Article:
Maxim Gorky was a writer and political activist. He is best remembered for founding the socialist realism literary method. Gorky, who was nominated for the prestigious Nobel Prize in Literature on five occasions, published several novels that were later adapted into plays, films, and operas. In 1938, Valery Zhelobinsky adapted Gorky's novel Mother into an opera.
Russian-born German author Lou Andreas-Salomé apparently rejected renowned philosopher Friedrich Nietzsche’s marriage proposal and then married a professor instead. A skilled psychoanalyst, she was also close to Rainer Maria Rilke and Sigmund Freud. She was one of the first to offer a psychoanalytic perspective to female sexuality.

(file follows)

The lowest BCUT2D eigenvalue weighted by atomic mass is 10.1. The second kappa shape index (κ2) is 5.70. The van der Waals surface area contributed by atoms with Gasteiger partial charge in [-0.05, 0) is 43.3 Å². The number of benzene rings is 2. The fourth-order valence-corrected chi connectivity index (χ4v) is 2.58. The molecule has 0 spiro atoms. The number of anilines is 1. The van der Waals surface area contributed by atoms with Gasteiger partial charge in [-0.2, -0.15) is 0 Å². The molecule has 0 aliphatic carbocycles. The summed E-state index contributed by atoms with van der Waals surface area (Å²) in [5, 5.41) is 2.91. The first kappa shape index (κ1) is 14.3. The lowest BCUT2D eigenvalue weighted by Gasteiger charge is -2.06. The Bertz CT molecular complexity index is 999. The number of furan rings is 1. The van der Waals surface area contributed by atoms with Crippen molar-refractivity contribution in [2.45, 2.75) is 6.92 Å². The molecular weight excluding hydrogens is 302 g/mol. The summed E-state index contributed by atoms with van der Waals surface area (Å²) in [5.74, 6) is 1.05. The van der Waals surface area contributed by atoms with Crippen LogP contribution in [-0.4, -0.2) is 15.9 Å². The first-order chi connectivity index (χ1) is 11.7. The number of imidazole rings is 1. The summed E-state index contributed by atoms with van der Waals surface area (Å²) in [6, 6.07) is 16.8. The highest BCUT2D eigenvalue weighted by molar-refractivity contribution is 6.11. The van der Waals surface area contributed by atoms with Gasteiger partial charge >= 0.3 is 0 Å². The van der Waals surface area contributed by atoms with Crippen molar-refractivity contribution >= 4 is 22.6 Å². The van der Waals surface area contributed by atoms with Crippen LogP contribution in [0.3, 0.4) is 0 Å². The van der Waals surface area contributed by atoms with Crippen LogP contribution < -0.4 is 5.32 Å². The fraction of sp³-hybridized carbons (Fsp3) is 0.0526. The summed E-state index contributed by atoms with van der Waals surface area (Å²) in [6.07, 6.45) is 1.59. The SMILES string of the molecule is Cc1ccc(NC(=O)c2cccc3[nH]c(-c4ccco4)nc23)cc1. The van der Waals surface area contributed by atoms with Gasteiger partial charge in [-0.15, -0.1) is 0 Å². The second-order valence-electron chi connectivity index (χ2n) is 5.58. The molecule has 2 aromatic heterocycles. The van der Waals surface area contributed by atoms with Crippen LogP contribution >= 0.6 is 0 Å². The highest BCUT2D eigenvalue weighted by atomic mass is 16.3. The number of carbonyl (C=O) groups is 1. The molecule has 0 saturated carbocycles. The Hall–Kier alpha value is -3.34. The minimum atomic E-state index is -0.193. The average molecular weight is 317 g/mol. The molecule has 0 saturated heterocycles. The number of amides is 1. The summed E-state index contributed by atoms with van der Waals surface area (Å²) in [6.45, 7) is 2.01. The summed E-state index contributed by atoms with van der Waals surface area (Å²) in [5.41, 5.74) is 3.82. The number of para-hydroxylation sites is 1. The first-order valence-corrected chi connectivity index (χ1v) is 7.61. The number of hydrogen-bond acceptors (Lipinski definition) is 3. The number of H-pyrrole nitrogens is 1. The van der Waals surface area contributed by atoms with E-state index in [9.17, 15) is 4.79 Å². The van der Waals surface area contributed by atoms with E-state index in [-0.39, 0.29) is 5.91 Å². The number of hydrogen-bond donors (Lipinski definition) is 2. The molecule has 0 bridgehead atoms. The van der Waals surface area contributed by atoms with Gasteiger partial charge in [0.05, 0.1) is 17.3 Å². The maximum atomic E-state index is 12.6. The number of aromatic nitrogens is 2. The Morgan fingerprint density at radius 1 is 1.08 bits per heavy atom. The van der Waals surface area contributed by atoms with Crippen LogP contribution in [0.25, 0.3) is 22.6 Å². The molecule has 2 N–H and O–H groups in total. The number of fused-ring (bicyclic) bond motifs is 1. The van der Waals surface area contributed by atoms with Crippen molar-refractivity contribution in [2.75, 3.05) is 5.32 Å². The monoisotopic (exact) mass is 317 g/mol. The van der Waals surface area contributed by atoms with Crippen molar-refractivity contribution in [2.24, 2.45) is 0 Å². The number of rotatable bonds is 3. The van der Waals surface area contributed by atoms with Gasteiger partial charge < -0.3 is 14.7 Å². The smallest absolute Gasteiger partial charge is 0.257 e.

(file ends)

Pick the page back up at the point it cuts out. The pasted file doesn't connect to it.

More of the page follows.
Russian author Yevgeny Yevtushenko, known for works such as Wild Berries and Bratsk Station, is also remembered for his advocacy of artistic freedom in Russian literature rather than a reliance on political overtones. Following the death of Stalin, he focused on using unadulterated language and lyrics with a personal touch.